Mama Bear’s Unlikely Run (and Win) for Mayor
Campaign lessons from a famous family in children’s literature
As an elections analyst, it can be hard to stop thinking about politics even when I get home for the day. Sometimes, I see political themes in my kids’ books even when they aren’t political books. And a few nights ago at bedtime, one of my sons brought me “Mama for Mayor” from the famous Berenstain Bears series, and I critiqued her campaign page by page.
The book (and journey) begins with an innocent car ride through Bear Country, but the family’s life is drastically changed when they hit a hole and a bump in the road.
It doesn’t appear that anyone was injured (so this wasn’t a Darlene Hooley situation) or that the car was even damaged, but it was apparently enough to set Mama Bear off. I hadn’t seen Mama that upset since Brother Bear and Sister Bear failed to clean their room or when they forgot their manners.
This lack of basic infrastructure quickly sent Mama Bear to a dark place where elected office became an option.
“Someone should do something about this road,” said Mama immediately.
“Yes,” said Papa, “But who?”
A populist campaign
Mama Bear got home and contemplated her decision to run for mayor for all of one page, then listened to the echo chamber of her family at the dinner table. Instead of relying on political professionals, party officials, or an initial poll, she relied on two elementary school-age mammals, a bear cub, and Papa Bear for political advice.
With the filing deadline looming, Mama Bear immediately went to town hall to file her candidacy. She then proceeded to launch a grass-roots campaign solely comprised of her immediate family, including Papa, who hadn’t had the wherewithal to land a half-decent picnic spot a few years prior.
Over just a few pages, Mama’s campaign managed to mirror at least a couple of things losing candidates say. And her effort wasn’t half the campaign run by Amelia Bedelia, the fictitious nanny, who came up short in a mayoral race.
The Mama Bear campaign consisted of handmade posters, Papa driving around (in the apparently unharmed family car), shouting through a megaphone, and a batch of red and white buttons, T-shirts, and hats. (It’s unclear whether Donald Trump modeled his campaign after Mama Bear’s effort.)
The election appeared to turn on the final debate.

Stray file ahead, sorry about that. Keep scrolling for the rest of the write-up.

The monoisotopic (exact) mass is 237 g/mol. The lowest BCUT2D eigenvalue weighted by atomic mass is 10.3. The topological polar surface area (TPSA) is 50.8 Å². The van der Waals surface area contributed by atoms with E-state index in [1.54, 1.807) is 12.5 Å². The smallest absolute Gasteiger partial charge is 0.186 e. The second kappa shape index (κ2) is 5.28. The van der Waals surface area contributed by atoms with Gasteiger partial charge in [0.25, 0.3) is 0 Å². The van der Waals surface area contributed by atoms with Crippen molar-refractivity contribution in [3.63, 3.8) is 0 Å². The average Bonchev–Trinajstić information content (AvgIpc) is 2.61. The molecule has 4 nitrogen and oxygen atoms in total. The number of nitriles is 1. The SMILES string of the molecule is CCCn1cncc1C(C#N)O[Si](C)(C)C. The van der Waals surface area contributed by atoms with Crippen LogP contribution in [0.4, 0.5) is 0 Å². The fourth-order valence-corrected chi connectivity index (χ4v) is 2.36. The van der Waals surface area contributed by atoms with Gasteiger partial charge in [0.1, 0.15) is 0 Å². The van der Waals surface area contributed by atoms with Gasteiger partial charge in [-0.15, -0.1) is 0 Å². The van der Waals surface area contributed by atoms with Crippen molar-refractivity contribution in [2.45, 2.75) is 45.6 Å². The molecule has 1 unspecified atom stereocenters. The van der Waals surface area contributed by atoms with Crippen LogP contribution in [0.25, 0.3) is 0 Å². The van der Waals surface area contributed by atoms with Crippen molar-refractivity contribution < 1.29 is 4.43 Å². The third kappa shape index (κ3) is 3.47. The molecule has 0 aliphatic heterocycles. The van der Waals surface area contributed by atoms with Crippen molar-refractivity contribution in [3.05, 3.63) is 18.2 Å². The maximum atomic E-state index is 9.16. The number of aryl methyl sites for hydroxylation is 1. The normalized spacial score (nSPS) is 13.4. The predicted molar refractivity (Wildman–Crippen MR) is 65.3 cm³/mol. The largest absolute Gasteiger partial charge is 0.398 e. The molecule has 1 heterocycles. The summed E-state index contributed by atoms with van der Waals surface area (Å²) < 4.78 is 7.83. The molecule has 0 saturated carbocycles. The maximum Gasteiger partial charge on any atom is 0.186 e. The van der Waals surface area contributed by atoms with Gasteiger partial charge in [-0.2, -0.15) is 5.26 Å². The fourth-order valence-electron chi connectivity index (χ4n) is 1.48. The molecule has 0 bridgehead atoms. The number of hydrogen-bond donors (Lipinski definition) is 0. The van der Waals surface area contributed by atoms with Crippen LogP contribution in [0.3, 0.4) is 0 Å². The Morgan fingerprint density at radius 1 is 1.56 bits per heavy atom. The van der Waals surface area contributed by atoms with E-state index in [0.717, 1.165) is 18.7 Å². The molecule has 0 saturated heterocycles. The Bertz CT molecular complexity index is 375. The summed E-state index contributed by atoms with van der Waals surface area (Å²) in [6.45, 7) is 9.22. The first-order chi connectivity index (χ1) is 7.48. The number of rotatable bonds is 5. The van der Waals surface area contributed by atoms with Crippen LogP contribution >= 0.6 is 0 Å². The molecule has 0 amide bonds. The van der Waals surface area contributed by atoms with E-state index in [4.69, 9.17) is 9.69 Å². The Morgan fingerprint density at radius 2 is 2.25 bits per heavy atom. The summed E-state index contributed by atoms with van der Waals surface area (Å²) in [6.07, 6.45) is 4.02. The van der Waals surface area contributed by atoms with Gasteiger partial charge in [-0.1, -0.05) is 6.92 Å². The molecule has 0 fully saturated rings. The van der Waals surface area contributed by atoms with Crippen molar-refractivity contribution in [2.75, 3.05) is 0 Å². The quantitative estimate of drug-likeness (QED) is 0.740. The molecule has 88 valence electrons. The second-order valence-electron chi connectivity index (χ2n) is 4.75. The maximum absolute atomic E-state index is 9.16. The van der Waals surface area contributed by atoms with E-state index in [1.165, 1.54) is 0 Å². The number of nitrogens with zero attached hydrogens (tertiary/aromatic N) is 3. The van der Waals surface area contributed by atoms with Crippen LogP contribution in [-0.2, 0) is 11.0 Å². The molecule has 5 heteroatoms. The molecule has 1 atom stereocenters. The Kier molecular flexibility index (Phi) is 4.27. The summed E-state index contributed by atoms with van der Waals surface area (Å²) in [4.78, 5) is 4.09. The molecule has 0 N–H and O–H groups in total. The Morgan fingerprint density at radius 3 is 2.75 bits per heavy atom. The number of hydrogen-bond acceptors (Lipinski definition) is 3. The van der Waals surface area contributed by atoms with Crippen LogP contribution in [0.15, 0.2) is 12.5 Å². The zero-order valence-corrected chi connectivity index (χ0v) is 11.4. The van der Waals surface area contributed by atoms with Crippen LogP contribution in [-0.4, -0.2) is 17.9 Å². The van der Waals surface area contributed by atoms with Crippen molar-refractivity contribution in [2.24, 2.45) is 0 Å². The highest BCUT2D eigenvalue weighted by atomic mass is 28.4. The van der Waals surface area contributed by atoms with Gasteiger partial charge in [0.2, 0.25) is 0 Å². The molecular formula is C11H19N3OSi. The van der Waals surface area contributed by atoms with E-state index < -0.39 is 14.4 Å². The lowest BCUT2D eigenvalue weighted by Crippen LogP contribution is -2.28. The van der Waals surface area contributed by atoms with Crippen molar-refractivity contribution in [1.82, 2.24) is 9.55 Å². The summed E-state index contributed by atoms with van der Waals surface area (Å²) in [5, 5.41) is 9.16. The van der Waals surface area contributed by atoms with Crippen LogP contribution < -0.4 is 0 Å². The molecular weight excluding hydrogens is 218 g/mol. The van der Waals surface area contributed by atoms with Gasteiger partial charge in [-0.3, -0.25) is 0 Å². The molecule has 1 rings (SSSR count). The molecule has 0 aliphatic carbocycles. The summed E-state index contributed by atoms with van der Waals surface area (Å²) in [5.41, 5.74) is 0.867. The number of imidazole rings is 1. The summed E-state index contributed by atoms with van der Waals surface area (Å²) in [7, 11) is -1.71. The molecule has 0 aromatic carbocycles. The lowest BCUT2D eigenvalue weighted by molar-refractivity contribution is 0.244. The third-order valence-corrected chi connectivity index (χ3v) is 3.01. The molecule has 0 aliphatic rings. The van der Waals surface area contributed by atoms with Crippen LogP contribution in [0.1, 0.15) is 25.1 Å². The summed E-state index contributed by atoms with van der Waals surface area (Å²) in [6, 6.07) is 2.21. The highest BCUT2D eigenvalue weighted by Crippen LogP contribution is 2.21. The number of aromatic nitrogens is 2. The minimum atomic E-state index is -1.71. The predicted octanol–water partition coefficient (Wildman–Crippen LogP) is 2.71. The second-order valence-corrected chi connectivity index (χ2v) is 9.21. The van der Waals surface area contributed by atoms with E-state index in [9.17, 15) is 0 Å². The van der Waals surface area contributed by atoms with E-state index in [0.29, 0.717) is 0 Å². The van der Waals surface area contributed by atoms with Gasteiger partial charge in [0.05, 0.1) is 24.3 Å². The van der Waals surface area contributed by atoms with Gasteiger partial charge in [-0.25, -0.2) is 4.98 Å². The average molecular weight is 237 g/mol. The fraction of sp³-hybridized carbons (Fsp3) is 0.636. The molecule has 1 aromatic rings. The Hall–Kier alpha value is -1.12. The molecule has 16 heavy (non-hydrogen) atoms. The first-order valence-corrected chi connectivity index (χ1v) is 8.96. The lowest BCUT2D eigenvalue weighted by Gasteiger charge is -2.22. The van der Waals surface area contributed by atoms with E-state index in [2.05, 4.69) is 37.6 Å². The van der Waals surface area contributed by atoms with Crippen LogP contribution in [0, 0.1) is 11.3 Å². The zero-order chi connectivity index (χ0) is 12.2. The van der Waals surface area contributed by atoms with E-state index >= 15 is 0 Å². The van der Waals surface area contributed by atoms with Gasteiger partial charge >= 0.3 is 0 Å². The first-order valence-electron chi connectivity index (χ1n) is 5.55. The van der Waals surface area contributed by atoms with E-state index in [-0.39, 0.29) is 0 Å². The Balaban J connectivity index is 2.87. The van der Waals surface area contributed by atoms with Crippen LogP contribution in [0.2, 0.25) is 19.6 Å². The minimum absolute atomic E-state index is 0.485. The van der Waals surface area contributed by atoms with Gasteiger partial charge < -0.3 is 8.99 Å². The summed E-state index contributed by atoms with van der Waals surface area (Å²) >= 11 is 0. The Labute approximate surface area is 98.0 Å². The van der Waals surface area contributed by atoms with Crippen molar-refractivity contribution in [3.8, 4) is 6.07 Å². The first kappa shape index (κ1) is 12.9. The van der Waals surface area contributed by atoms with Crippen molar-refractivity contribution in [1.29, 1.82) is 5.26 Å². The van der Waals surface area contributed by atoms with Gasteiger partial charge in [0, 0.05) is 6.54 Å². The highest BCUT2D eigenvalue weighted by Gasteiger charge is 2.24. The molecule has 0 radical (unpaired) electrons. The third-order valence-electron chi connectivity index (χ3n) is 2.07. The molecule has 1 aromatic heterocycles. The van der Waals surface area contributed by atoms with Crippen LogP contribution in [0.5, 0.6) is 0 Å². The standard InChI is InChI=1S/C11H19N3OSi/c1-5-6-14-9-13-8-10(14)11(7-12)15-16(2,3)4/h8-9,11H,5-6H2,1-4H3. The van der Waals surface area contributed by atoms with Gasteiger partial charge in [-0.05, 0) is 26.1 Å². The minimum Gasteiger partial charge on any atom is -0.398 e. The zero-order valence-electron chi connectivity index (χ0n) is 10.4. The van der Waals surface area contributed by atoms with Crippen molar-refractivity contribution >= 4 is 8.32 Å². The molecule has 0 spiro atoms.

Mama Bear stood out as the only female candidate against three male bears who apparently took her for granted. One bear was cocky enough to wear a turtleneck, rather than a traditional tie. (We later learn that the candidate’s slogan was “Cool It,” so there were probably deeper issues there.)
After three “boring speeches,” Mama got up and played to the crowd, who was anxious for an outsider. She stopped short of promising the moon, but did guarantee better roads, new streetlights, trash pickup, honey in every pot and salmon in every stream. Her speech was so over-the-top that Papa Bear tried to dial her back, but her mouth kept writing checks that her furry backside couldn’t cash.
She should have known this would catch up to her. She had scolded Brother and Sister about telling the truth in a previous book.
“I’m not worried about the lamp. We can always get another lamp, or we can glue this one back together,” Mama said. “Trust is not something you can put back together again.”
Mama’s populist message and focus on local issues struck a chord, but her campaign tactics were bizarre.
She voted early and then the family ate breakfast at The Burger Bar, where Mama shook hands and kissed babies. But then the family went home to read magazines and play board games. There was no evidence of an Election Day get-out-the-vote operation.
They even went to bed without following or knowing the results. Mama Bear didn’t learn about her victory until a congratulatory mob formed outside her house that night.
But folks returned the next morning demanding action from Mama. It’s not clear whether they were paid protesters, but they were uninformed. There is no way Mama Bear could have been sworn in between election night and being woken up the next morning — and have any opportunity or authority to implement change. But the protestors successfully rattled Mama to her core.
On the final page, Brother Bear drops some serious wisdom for all political candidates.
“There is just one thing wrong with running for mayor,” said Brother. “You just might win.”